World falling short on renewable energy goal for 2030, IEA warns

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World falling short on renewable energy goal for 2030, IEA warns

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The world’s clean energy plans still fall almost a third short of what is needed to reach a renewable energy goal for 2030 agreed at UN climate talks last year, the International Energy Agency warned, as delegates from almost 200 countries meet again in Bonn this week.

Haggling over a new climate finance deal, and upgraded national pledges to cut greenhouse gas emissions, will take place over 10 days at the UN talks to lay the groundwork for the COP29 climate summit in Baku in November.

Negotiations will also focus on how to make sure the plans agreed at COP28 in Dubai last year are met, including the aim of tripling global renewable energy generation capacity to at least 11,000 gigawatts by 2030.

Data released by the IEA on Tuesday shows that countries’ existing policies and estimates imply 8,000GW of renewable energy will be installed by the end of the decade. Almost 40 per cent of this capacity, or 3180GW, is made up by China’s plans for solar, wind and hydroelectric power.

The global renewable energy goal was “ambitious but achievable — though only if governments quickly turn promises into plans of action”, the agency’s executive director Fatih Birol said. 

Annual renewable capacity additions had tripled since the 2015 Paris Agreement to limit global warming, the IEA said, as the cost of solar and wind energy fell by 40 per cent. Nearly half of countries it assessed have plans to double renewable energy installation by 2030.

Against this progress, permitting delays, under-investment and grid infrastructure problems still dog most energy systems.

The pace of deployment of clean energy needed to accelerate in most regions including the EU, the US and India, the IEA said.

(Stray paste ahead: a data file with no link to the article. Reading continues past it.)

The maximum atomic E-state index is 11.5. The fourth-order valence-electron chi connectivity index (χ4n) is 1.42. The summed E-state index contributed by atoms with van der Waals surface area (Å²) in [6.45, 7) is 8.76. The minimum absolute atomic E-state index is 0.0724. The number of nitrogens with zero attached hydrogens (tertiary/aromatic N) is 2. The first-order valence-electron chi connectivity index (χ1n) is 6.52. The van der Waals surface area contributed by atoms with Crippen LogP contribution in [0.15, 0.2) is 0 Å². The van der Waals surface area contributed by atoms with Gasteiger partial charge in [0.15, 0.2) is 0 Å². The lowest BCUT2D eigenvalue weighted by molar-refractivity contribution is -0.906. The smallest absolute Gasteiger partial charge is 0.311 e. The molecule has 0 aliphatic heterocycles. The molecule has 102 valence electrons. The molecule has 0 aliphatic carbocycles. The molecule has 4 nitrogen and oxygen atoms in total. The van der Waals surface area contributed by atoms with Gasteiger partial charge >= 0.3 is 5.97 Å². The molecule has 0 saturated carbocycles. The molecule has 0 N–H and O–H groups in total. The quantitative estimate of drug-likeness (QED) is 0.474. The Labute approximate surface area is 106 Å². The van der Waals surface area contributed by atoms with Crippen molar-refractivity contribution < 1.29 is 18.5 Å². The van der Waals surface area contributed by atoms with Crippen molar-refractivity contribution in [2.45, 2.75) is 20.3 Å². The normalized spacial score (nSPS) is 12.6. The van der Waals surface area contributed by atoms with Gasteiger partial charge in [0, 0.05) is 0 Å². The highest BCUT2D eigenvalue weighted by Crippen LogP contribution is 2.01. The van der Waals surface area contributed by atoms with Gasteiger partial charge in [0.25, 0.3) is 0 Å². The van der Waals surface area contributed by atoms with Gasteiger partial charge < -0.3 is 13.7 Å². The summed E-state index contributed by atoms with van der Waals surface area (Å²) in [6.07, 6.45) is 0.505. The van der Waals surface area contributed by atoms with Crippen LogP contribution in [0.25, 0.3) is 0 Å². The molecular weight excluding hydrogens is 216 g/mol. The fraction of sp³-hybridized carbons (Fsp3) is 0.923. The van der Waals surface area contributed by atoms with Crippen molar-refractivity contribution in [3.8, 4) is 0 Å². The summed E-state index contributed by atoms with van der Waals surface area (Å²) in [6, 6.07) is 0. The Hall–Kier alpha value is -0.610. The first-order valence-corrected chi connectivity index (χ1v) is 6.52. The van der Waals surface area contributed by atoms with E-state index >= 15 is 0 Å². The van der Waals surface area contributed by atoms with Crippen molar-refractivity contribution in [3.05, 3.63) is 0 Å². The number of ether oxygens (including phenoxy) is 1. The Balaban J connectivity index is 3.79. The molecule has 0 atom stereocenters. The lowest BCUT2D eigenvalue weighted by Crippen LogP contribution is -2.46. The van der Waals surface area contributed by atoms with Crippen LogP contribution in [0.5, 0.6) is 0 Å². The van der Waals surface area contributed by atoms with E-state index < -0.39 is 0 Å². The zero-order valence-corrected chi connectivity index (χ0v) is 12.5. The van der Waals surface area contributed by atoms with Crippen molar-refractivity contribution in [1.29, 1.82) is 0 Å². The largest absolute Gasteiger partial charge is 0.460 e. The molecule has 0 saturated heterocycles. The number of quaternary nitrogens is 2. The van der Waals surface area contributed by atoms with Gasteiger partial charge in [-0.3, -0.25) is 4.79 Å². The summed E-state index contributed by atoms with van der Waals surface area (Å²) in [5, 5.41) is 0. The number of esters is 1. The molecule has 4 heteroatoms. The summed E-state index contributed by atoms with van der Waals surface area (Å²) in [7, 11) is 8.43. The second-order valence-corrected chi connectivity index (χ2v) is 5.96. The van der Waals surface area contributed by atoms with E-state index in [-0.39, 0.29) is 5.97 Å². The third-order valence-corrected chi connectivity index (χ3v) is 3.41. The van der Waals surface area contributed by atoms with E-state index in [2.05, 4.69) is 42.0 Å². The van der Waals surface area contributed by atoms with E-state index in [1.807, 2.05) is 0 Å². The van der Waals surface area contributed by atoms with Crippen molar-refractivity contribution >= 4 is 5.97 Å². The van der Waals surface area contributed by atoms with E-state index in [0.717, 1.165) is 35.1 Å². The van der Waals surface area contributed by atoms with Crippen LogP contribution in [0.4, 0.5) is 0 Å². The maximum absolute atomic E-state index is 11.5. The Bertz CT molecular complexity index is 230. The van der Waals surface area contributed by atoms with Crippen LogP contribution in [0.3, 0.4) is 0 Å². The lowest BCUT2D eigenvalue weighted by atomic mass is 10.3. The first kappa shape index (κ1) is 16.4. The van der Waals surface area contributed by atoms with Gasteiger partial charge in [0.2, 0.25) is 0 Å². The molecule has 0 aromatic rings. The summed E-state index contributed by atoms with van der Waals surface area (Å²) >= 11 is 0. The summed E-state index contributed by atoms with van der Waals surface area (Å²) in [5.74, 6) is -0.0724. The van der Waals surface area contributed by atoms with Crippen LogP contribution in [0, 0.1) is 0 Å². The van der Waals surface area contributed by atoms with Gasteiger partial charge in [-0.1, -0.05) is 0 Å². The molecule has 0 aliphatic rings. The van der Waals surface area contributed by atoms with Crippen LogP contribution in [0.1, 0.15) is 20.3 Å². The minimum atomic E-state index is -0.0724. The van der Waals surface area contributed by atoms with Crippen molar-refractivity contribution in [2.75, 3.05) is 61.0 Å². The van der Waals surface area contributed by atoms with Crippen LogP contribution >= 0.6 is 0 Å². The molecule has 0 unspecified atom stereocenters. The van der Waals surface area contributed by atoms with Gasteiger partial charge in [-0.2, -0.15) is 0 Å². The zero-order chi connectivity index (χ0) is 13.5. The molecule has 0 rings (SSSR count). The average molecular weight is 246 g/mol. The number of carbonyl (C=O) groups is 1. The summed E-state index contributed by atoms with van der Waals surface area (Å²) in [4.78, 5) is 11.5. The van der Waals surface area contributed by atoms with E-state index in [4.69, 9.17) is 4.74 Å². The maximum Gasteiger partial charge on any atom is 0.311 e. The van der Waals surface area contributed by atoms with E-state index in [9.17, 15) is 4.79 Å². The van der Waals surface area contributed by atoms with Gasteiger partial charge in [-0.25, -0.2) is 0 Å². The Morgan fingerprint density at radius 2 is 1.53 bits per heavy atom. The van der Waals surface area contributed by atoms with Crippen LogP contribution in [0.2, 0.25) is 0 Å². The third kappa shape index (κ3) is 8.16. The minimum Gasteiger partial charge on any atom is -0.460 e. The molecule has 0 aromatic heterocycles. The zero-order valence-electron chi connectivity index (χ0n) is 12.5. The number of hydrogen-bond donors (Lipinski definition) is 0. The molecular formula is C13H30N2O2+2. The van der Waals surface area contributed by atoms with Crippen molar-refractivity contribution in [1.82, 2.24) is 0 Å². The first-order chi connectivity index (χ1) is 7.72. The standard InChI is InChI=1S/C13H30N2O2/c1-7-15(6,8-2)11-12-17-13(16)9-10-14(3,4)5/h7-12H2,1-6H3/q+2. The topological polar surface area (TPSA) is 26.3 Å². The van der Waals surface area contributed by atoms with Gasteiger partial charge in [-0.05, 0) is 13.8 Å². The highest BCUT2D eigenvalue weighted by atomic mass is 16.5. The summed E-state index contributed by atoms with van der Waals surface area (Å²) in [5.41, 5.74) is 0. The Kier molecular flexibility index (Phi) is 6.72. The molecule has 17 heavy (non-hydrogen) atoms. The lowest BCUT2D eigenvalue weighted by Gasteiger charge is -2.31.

“You’re talking huge obstacles that have to be overcome in terms of finance, grid integration, critical minerals access, workforce development,” said Alden Meyer, a senior associate at the climate-focused think-tank E3G. “It’s a daunting goal and it’s great there was political consensus that we need to get there, but now [negotiators] are down to the hard part.”

Updated national decarbonisation plans that countries are due to submit to the UN by early 2025 should include more details of their renewable energy ramp-up goals, the IEA report recommended.

Delegates from almost 200 countries gather in Bonn for the UN climate discussions, which were disrupted more than once on the first day by protests © Christopher Neundorf/EPA-EFE/Shutterstock

Kicking off the meetings in Bonn that mark the halfway point to COP29 on Monday, UN climate chief Simon Stiell said the planet was on track for the “ruinously high” rise in the global temperature of 2.7C in the industrial era.

The discussions began against a downbeat backdrop. The German government’s climate adviser, the Council of Experts on Climate Change, said it was unlikely to hit its target to cut emissions 65 per cent by 2030 compared with 1990 levels. This is despite a slowdown in manufacturing that has contributed to the country’s lower emissions in the past year.

Flood warnings have also been issued for many parts of Germany this week and the Rhine was closed to shipping where water levels were too high. Areas of the country have experienced periods of extreme rainfall since the start of the year, in line with global trends.

The first day of talks was interrupted by protesters holding a Palestinian flag, and also held up by a Russian delegation complaint about access to German visas.

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